Changes relate to every character in the book. These changes have been major for most of the lives discussed so far, but some are minor changes, and not as much of a life-changing impact overall. Examples of positive change in chapter 16 first include Ishmael's surroundings. He is no longer in an environment in which he needs to kill and fight to protect himself. He has medical aid available to him as well as trained employees that want to help him, as well as the others, achieve a stable state of mind in which each of them can become a functional member of "normal" society. The most negative changes discussed in chapter 16 would be the casualties of war, especially those who were tortured during their last moments of life.
Other changes were Ishmael's withdrawal issues from the lack of drug use during his time under the care of UNICEF. His description of "My hands had begun to shake uncontrollably and my migraines had returned with a vengeance. It was as if a blacksmith had an anvil in my head. I would hear and feel the hammering of metal in my head, and these unbearable sharp sounds made my veins and muscles sour. I cringed and rolled around on the floor by my bed or sometimes on the verandah. No one paid attention, as everyone was busy going through their own withdrawal stages in different ways." (Ishmael Beah 140) is very vivid and you can almost feel his pain of his body changing back from what it had relied on for quite some time.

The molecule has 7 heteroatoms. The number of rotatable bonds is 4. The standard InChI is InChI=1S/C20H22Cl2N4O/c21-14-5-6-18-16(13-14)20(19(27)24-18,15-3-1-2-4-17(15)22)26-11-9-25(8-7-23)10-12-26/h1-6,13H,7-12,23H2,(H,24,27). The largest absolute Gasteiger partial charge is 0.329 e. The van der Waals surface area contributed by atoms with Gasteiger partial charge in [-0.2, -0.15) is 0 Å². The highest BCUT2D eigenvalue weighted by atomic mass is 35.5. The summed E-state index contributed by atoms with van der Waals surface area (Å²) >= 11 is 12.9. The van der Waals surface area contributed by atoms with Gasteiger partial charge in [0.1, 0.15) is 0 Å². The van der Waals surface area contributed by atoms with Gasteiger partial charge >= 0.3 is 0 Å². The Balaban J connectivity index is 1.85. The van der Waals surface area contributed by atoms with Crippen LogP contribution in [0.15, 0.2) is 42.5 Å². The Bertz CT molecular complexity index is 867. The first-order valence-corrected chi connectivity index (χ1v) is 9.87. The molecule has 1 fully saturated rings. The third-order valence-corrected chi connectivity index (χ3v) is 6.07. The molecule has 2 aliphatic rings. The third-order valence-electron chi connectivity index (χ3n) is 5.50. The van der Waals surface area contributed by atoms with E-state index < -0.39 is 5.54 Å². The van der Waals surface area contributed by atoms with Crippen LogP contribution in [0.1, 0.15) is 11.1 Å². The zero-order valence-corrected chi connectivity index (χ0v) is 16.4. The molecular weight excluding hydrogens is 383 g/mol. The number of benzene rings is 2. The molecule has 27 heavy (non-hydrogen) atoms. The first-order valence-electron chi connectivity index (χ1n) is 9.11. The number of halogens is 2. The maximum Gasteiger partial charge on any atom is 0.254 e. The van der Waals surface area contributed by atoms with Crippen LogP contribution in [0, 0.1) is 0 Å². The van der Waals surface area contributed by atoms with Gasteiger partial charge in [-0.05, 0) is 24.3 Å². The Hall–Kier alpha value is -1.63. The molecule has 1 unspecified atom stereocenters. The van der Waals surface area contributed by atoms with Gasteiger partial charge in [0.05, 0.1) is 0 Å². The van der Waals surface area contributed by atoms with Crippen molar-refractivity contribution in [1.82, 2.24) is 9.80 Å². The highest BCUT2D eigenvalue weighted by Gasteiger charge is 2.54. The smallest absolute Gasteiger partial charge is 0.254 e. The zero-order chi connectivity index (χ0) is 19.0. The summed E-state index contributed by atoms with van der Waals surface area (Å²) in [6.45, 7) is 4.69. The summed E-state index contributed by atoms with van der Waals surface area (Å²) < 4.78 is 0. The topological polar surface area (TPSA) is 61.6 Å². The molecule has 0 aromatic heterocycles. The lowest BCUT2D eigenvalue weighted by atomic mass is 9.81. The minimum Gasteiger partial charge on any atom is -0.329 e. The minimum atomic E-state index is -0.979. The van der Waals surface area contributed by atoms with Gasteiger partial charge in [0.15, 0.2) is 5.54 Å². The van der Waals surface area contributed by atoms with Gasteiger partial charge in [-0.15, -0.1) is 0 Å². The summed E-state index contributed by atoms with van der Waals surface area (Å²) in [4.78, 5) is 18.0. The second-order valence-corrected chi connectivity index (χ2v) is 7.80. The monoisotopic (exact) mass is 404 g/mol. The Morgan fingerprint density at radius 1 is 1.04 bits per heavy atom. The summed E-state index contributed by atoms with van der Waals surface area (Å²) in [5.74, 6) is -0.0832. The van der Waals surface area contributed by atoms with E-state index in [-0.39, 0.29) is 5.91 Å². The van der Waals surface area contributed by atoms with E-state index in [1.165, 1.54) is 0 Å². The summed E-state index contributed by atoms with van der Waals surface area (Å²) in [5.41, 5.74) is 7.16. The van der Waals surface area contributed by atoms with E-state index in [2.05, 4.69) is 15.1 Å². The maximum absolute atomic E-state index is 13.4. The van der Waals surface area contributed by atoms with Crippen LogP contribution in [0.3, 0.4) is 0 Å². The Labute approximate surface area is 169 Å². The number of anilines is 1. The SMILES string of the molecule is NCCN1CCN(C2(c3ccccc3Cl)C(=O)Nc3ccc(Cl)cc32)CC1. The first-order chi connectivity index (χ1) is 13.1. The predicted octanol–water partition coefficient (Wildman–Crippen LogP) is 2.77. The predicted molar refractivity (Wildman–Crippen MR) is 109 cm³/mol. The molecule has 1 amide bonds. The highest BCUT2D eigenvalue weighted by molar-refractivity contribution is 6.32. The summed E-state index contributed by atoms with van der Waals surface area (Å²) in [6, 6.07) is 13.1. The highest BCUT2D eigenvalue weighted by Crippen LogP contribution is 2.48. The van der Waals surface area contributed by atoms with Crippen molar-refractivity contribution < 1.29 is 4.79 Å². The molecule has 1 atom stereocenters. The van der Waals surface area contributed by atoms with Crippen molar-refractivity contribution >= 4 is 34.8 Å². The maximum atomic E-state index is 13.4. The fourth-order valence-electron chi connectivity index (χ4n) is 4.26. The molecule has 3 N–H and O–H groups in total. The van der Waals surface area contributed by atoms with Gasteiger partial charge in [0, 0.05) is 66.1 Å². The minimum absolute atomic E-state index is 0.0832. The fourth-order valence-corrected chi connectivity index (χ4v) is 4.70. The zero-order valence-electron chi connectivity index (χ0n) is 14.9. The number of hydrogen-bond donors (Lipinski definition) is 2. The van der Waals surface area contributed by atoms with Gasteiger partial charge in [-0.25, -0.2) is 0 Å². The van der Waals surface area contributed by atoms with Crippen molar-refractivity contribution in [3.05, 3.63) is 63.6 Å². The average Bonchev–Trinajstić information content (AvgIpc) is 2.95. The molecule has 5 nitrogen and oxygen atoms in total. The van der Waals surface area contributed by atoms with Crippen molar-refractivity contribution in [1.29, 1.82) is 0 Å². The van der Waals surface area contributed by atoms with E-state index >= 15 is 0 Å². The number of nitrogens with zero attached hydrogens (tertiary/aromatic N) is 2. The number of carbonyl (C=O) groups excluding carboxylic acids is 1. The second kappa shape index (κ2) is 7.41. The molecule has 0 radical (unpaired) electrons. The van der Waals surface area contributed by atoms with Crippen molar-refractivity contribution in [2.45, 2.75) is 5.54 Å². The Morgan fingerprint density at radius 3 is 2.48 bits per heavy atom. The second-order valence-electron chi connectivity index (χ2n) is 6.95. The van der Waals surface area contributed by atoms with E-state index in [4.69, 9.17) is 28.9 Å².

As I briefly touched on in this journal entry, changes can be both good and bad. Most of the time changes are controlled by you. Each day you face different changes and you can sculpt them to create a positive or negative output. It all comes down to your attitude and outlook on life. Ishmael obviously was put in a much different situation in Sierra Leone compared to our current lives, especially when we were his age.